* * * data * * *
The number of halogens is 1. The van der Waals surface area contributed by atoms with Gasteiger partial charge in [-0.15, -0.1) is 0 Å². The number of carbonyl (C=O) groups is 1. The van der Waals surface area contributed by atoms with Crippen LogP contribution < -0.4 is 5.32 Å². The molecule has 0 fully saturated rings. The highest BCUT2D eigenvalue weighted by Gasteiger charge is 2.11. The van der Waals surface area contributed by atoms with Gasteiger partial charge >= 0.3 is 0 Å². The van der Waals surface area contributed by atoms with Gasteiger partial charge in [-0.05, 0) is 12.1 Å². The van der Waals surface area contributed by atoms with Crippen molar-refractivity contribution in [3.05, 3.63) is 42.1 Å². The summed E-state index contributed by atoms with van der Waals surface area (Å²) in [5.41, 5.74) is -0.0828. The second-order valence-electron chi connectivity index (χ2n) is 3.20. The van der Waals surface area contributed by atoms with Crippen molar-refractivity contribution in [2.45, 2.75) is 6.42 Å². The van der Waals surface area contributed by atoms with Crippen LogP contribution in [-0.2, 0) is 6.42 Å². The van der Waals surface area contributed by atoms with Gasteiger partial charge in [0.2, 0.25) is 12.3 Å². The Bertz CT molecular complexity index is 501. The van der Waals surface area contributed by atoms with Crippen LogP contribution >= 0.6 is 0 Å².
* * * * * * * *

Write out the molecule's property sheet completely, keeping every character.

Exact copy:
The number of halogens is 1. The van der Waals surface area contributed by atoms with Gasteiger partial charge in [-0.15, -0.1) is 0 Å². The number of carbonyl (C=O) groups is 1. The van der Waals surface area contributed by atoms with Crippen LogP contribution < -0.4 is 5.32 Å². The molecule has 0 fully saturated rings. The highest BCUT2D eigenvalue weighted by Gasteiger charge is 2.11. The van der Waals surface area contributed by atoms with Gasteiger partial charge >= 0.3 is 0 Å². The van der Waals surface area contributed by atoms with Gasteiger partial charge in [-0.05, 0) is 12.1 Å². The van der Waals surface area contributed by atoms with Crippen molar-refractivity contribution in [3.05, 3.63) is 42.1 Å². The summed E-state index contributed by atoms with van der Waals surface area (Å²) in [5.41, 5.74) is -0.0828. The second-order valence-electron chi connectivity index (χ2n) is 3.20. The van der Waals surface area contributed by atoms with Crippen molar-refractivity contribution in [2.45, 2.75) is 6.42 Å². The van der Waals surface area contributed by atoms with Crippen LogP contribution in [-0.2, 0) is 6.42 Å². The van der Waals surface area contributed by atoms with Gasteiger partial charge in [0.2, 0.25) is 12.3 Å². The Bertz CT molecular complexity index is 501. The van der Waals surface area contributed by atoms with Crippen LogP contribution >= 0.6 is 0 Å².